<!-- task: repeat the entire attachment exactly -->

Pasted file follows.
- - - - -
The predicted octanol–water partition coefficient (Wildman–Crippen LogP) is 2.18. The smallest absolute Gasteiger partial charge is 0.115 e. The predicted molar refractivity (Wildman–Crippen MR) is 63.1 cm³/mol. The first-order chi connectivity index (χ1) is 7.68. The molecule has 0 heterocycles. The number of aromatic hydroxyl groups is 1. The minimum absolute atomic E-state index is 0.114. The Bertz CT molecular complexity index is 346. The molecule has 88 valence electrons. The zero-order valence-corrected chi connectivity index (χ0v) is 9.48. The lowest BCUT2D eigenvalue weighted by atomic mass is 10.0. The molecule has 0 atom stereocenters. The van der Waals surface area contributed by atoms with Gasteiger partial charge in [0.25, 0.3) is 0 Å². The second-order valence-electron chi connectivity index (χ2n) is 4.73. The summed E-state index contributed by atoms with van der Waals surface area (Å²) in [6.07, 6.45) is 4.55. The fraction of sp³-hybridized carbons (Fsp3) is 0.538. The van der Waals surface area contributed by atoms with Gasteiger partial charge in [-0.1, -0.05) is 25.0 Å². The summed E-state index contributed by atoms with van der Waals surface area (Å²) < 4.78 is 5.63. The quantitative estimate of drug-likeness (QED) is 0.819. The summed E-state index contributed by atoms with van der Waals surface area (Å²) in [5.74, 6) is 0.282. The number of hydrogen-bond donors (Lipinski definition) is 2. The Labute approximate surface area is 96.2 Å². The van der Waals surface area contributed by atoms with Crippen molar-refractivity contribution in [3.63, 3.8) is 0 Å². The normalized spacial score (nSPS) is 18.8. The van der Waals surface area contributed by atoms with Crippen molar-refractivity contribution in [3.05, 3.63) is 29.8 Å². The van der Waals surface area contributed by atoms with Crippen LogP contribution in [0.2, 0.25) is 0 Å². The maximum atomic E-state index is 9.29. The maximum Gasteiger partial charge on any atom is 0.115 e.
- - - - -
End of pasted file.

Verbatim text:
The predicted octanol–water partition coefficient (Wildman–Crippen LogP) is 2.18. The smallest absolute Gasteiger partial charge is 0.115 e. The predicted molar refractivity (Wildman–Crippen MR) is 63.1 cm³/mol. The first-order chi connectivity index (χ1) is 7.68. The molecule has 0 heterocycles. The number of aromatic hydroxyl groups is 1. The minimum absolute atomic E-state index is 0.114. The Bertz CT molecular complexity index is 346. The molecule has 88 valence electrons. The zero-order valence-corrected chi connectivity index (χ0v) is 9.48. The lowest BCUT2D eigenvalue weighted by atomic mass is 10.0. The molecule has 0 atom stereocenters. The van der Waals surface area contributed by atoms with Gasteiger partial charge in [0.25, 0.3) is 0 Å². The second-order valence-electron chi connectivity index (χ2n) is 4.73. The summed E-state index contributed by atoms with van der Waals surface area (Å²) in [6.07, 6.45) is 4.55. The fraction of sp³-hybridized carbons (Fsp3) is 0.538. The van der Waals surface area contributed by atoms with Gasteiger partial charge in [-0.1, -0.05) is 25.0 Å². The summed E-state index contributed by atoms with van der Waals surface area (Å²) < 4.78 is 5.63. The quantitative estimate of drug-likeness (QED) is 0.819. The summed E-state index contributed by atoms with van der Waals surface area (Å²) in [5.74, 6) is 0.282. The number of hydrogen-bond donors (Lipinski definition) is 2. The Labute approximate surface area is 96.2 Å². The van der Waals surface area contributed by atoms with Crippen molar-refractivity contribution in [3.63, 3.8) is 0 Å². The normalized spacial score (nSPS) is 18.8. The van der Waals surface area contributed by atoms with Crippen molar-refractivity contribution in [3.05, 3.63) is 29.8 Å². The van der Waals surface area contributed by atoms with Crippen LogP contribution in [0.2, 0.25) is 0 Å². The maximum atomic E-state index is 9.29. The maximum Gasteiger partial charge on any atom is 0.115 e.